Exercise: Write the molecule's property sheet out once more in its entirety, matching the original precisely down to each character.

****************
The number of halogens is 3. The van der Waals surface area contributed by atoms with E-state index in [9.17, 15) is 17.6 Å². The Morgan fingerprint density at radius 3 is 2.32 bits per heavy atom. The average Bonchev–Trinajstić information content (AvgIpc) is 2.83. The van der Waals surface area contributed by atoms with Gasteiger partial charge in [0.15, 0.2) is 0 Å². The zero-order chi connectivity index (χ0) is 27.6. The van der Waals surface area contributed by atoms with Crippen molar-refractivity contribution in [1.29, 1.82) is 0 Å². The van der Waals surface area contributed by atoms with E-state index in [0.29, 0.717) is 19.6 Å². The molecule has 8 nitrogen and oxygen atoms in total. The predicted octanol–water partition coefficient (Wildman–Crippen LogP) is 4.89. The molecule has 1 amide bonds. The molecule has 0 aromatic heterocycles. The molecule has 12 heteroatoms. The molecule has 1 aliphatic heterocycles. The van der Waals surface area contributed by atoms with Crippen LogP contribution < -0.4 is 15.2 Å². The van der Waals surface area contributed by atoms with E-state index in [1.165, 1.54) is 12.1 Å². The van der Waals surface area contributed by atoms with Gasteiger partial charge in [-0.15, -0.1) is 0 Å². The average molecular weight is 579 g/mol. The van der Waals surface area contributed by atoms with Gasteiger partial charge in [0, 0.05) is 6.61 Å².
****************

The number of halogens is 3. The van der Waals surface area contributed by atoms with E-state index in [9.17, 15) is 17.6 Å². The Morgan fingerprint density at radius 3 is 2.32 bits per heavy atom. The average Bonchev–Trinajstić information content (AvgIpc) is 2.83. The van der Waals surface area contributed by atoms with Gasteiger partial charge in [0.15, 0.2) is 0 Å². The zero-order chi connectivity index (χ0) is 27.6. The van der Waals surface area contributed by atoms with Crippen molar-refractivity contribution in [1.29, 1.82) is 0 Å². The van der Waals surface area contributed by atoms with E-state index in [0.29, 0.717) is 19.6 Å². The molecule has 8 nitrogen and oxygen atoms in total. The predicted octanol–water partition coefficient (Wildman–Crippen LogP) is 4.89. The molecule has 1 amide bonds. The molecule has 0 aromatic heterocycles. The molecule has 12 heteroatoms. The molecule has 1 aliphatic heterocycles. The van der Waals surface area contributed by atoms with Crippen LogP contribution < -0.4 is 15.2 Å². The van der Waals surface area contributed by atoms with E-state index in [1.165, 1.54) is 12.1 Å². The van der Waals surface area contributed by atoms with Gasteiger partial charge in [-0.15, -0.1) is 0 Å². The average molecular weight is 579 g/mol. The van der Waals surface area contributed by atoms with Gasteiger partial charge in [0, 0.05) is 6.61 Å².